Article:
Nobel winner ties mental illness to immune defect

Published: Thursday, May 27, 2010 - 12:24 in Health & Medicine

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Nobel Prize-winning geneticist Mario Capecchi of the University of Utah has published a new study establishing a cause-and-effect link between the immune system and a psychiatric disorder. Capecchi and colleagues found that mutant immune cells named microglia make affected mice compulsively groom and pull out their hair. A similar disorder is fairly common in people.
Tim Kelly for the University of Utah
The mice shown here both had a mutant gene named Hoxb8 that originated in bone marrow and caused the mice to groom themselves pathologically, pulling out their hair. The mouse on the left displays hair loss on its chest and flank. After receiving a bone marrow transplant from a normal mouse three months earlier, the mouse at right fully recovered from the pathological grooming mutation and regrew its lost hair. University of Utah geneticist and Nobel Laureate Mario Capecchi says the study is the first to show and direct cause-and-effect link between an immune system defect and a psychiatric disorder.
Shau-Kwaun Chen, University of Utah

A Nobel Prize-winning University of Utah geneticist discovered that bone marrow transplants cure mutant mice who pull out their hair compulsively. The study provides the first cause-and-effect link between immune system cells and mental illness, and points toward eventual new psychiatric treatments. "We're showing there is a direct relationship between a psychiatric disorder and the immune system, specifically cells named microglia that are derived from bone marrow" and are found in the brain, says Mario Capecchi, a distinguished professor of human genetics at the University of Utah School of Medicine. "There's been an inference. But nobody has previously made a direct connection between the two."

The findings – published in the Friday, May 28 issue of the journal Cell – should inspire researchers "to think about potential new immune-based therapies for psychiatric disorders," says Capecchi, a 2007 Nobel laureate in physiology or medicine.

Capecchi and colleagues showed that pathological grooming and hair-pulling in mice – a disorder similar to trichotillomania (trick-o-til-o-MAY-nee-ah) in humans – is caused by a mutant Hoxb8 gene that results in defective microglia, which are immune system cells that originate in bone marrow and migrate from blood to the brain. Microglia defend the brain and spinal cord, attacking and engulfing infectious agents.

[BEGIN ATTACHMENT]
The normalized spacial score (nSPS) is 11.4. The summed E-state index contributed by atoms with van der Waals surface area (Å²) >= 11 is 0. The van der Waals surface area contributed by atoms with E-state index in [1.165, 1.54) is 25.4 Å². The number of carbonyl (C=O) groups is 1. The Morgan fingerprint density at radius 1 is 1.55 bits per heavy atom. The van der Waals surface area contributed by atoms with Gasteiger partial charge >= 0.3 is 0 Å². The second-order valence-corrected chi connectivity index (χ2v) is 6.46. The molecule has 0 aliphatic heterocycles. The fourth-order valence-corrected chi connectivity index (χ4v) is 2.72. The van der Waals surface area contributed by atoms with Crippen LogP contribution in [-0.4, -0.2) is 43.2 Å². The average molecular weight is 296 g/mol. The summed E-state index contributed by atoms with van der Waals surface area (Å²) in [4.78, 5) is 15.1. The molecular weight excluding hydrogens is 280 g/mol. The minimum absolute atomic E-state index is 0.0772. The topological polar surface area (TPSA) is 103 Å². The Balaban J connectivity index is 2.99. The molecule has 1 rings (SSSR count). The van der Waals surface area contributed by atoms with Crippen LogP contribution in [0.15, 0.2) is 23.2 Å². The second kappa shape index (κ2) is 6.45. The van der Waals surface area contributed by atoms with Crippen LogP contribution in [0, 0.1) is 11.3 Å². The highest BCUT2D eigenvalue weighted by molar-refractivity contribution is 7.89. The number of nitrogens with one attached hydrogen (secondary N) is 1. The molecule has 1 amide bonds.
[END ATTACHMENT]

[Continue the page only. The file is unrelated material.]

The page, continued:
Mice with pathological grooming appear to groom normally, but do so too often and for too long, leading to hair removal and self-inflicted skin wounds. The disease of pulling out head or body hair is common in humans; studies in seven international communities found trichotillomania affecting 1.9 to 2.5 of every 100 people.

In the key experiment, geneticist Shau-Kwaun Chen, Capecchi and colleagues transplanted bone marrow from normal mice into 10 mice that had a mutant Hoxb8 gene and compulsively pulled out their own chest, stomach and side fur. As the transplant took hold during ensuing months, grooming behavior became normal, four mice recovered completely and the other six showed extensive hair growth and healing of wounds.

"A lot of people are going to find it amazing," says Capecchi. "That's the surprise: bone marrow can correct a behavioral defect."

Nevertheless, "I'm not proposing we should do bone marrow transplants for any psychiatric disorder" in humans, he says. Bone marrow transplants are expensive, and the risks and complications are so severe they generally are used only to treat life-threatening illnesses, including certain cancers and disabling autoimmune diseases such as lupus.

Capecchi says that mice with the mutant gene that causes pathological grooming now can be used to study the surprising connections between the immune system's microglia cells and mental illness – and ultimately to produce new treatments.

"We think it's a very good model for obsessive-compulsive disorder," he says.

The researchers also transplanted bone marrow into normal mice from Hoxb8 mutant, hair-pulling mice. The normal mice started pulling out their hair compulsively. Normal mice transplanted with normal bone marrow kept grooming normally, while mutant mice implanted with mutant bone marrow exhibited severe grooming and self-mutilation. Half died, probably due to difficulty re-establishing mutant bone marrow.

Capecchi and colleagues also proved that reduced sensitivity to pain among mutant Hoxb8 mice is not the cause of the animals' compulsive grooming and hair removal, as some researchers had believed.

Mutant Microglia from Marrow Link Immunity and Mental Disorder

Capecchi says previous studies have linked the immune system and psychiatric disorders, but not in a cause-and-effect manner.

"If you look at people who are depressed, often you find their immune system isn't working normally," Capecchi says. And studies have shown that genes that confer a higher rate of depression, schizophrenia, obsessive-compulsive disorder, bipolar disorder and autism also "have something to do with the immune system," he adds.